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August 1, 2009

Nanaimo—Mount Tzouhalem

Filed under: BC 2009, MTB Travel — anotherheader @ 1:23 am

A tired dog makes it to the Living Forest RV Park

A tired dog makes it to the Living Forest RV Park

On Tuesday our short stay in Victoria ended and it was time to move north to Nanaimo.  When we picked up a map at Rider’s Cycles (1092 Cloverdale Ave) on Monday, we also purchased “Moutain Bike Vancouver Island: The Pursuit of Technical Singletrack” by Daniel Cammiade, a guidebook for riding Vancouver Island.  The guidebook is expensive ($20) but does serve as a useful template for Vancouver Island rides.  The island has plenty of riding opportunities but, with the lower population pressure, the mountain biking areas tend to be smaller and less well developed.  The folks at the bike shop suggested we try Tzouhalem* which is about an hour north of Victoria and on the way to Nanaimo, our next stop.  When we were told that the riding at “Mt. Zoo” was possibly more challenging than the riding at Hartland, we were interested.  I’m not quite sure why the “more challenging” moniker was appealing.  It’s not as if Hartland wasn’t hard enough.  Perhaps Uncle Knobular is a gluton for punishment.

Finality at Mt. Tzouhalem on Vancouver Island

Finality at Mt. Tzouhalem on Vancouver Island

We considered riding Tzouhalem on Monday, but it seemed too far and there was much more left to discover in Hartland.  Tuesday seemed to be perfect, as Mt. Zoo was halfway to Nanaimo, our next stop.  But when Tuesday came, as we broke camp for our relocation north, the rain started.  It was drizzling as we left Victoria.  Moving north the weather changed to a cold, steady rain.  Nothing that any self respecting British Columbian mountain biker would be daunted by but more than enough to slow up a couple of Californians.  So we passed on the Mt. Zoo ride and drove directly to our campground in Nanaimo instead.

Wacky neighbor at The Living Forest RV Park

Wacky neighbor at The Living Forest RV Park

Though it is a RV park with hook-ups, cable, and the promise of wireless Internet, The Living Forest does not look like the typical RV Park.  Separated from each other by a distance that fits the National Park standard, the RV spots were forested and comfortable.  We paid a small amount extra for spots on the bluff overlooking the wetlands of the nearby cove.  The extra money was worth it to watch the rain squalls pass on the water and to see the colors of the sunset reflecting over the water.  Nick was pretty much figured that this was the place that we were heading to all along.  He was ready to stay for the duration of the trip, however long that was.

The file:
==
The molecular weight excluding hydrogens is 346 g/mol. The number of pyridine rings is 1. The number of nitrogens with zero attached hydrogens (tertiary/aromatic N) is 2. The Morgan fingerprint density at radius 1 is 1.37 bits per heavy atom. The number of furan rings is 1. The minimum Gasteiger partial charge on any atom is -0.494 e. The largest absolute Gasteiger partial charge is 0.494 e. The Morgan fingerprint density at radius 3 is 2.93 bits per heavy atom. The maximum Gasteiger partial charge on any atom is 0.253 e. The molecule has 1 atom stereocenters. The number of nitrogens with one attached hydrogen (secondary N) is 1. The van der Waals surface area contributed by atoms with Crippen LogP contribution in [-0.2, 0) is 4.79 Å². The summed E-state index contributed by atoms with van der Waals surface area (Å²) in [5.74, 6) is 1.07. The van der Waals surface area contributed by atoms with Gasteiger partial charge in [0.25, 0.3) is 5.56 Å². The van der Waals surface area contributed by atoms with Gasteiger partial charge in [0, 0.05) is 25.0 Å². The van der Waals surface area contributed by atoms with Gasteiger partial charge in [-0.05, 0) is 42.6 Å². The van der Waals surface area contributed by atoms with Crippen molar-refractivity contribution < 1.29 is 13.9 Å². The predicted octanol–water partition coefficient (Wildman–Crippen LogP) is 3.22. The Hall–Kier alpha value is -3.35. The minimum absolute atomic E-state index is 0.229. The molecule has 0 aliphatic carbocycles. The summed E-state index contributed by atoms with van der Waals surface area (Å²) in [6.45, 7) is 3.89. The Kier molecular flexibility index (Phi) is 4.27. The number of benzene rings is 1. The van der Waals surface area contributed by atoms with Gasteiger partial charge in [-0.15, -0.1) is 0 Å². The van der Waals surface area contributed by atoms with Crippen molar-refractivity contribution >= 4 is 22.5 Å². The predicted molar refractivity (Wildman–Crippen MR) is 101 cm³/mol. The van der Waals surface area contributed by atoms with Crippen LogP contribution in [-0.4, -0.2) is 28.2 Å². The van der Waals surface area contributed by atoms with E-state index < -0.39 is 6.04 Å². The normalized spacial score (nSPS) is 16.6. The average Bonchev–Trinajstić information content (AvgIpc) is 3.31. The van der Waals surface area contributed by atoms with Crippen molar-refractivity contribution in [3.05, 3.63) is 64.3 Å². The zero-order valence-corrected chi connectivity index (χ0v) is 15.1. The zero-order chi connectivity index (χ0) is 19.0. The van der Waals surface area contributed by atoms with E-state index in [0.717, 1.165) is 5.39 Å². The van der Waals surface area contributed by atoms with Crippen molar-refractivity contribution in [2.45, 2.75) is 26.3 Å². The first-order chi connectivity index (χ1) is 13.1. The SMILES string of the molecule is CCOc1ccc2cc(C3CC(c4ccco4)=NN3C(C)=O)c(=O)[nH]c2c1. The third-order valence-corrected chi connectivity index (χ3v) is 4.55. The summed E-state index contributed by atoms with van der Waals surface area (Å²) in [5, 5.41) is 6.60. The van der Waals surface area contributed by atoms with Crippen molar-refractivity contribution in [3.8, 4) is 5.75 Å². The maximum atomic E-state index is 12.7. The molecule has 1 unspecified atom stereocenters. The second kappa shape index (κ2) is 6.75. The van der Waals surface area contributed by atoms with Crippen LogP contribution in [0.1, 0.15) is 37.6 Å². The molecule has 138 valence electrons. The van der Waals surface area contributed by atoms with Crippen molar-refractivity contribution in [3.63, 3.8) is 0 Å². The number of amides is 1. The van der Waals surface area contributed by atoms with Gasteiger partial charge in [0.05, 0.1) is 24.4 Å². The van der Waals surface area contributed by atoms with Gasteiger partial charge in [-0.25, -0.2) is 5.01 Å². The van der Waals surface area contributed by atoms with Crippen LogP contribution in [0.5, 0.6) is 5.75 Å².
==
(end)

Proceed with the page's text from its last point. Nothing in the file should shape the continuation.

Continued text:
On Wednesday the rain subsided and we had a choice of where to ride.  Our pre-trip plans were to ride near Nanaimo but the previous days momentum pushed us towards Mt. Zoo.  We gave in to the momentum.

We accessed the Mt. Tzouhalem trail system through a neighborhood in Duncan.  Mt. Zoo has a web of marginally marked trails that make trail finding challenging.  Somehow, with the aid of the map in our guidebook, we found our way through.   This was one of the rides where afterwards it is hard to say exactly where we rode.  We finished, though, with a sequence of trails that included Finality, a smooth, fast singletrack romp through the lush rain forest, and climbed on a fire road until we reached Lower T.  Lower T is another loamy-smooth track that took us to more rolling singletrack that lead us back to the parking area.

Knobs at Mt. Tzouhalem

Knobs at Mt. Tzouhalem

Our track took us through a good swath of Mt. Tzouhalem.  The trails we experienced were some of the easier ones we’ve seen in BC with a fast and twisty flow on a cedar loam tread.  It seemed like there are fewer rocks and roots in this area.  The build-ups are also less frequent than on the mainland.  Some of the build-ups are new and well maintained but others have fallen into disrepair.  As Brian found out, some of the older structures can break under your feet, so be careful to check them out first.

With the web of trails and active trail building going on, we’d be uncomfortable in characterizing all of the trail system as “easier” based on our limited experience.  There’s so much more to explore here.  This is a place that needs systematic exploration.

Wonder what happens if the boards break when crossing a ladder structure?  Knobs was walking at the time.

Wonder what happens if the boards break when crossing a ladder structure? Knobs was walking at the time.

Our Mt. Tzouhalem ride ended our brief mountain biking foray to Vancouver Island.  Overall, we found the riding on the island to be less well developed than the trail systems on the mainland.  With minimal signage and tracks that often see less use, there’s more of a discovery element to the average ride.  In the end, though, as we page through Daniel Cammiade’s guidebook, we can’t help but think that it would be fun to poke around and explore the riding nooks and crannies on the island.  But that will have to be on a future trip.

Tree going from a rock at The Living Forest RV Park (HDR)

Tree going from a rock at The Living Forest RV Park (HDR)

Nanaimo pictures:

http://picasaweb.google.com/AnotherHeader/NanaimoForPicasa#

Mt. Tzouhalem Pictures:

http://picasaweb.google.com/AnotherHeader/TzouhalemPicasa#

*  We were told that a new, dedicated freeride mountain biking park is under development in Victoria.  This sounds like something to look forward to.

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1 Comment »

  1. Poor tired dog. I know after he catches up on his rest, there will be many requests to go for walks. Last chance to mark the Pacific northwest.

    Good pictures of the trails and Knobs, also.

    Becky

    Comment by Becky — August 4, 2009 @ 3:34 am


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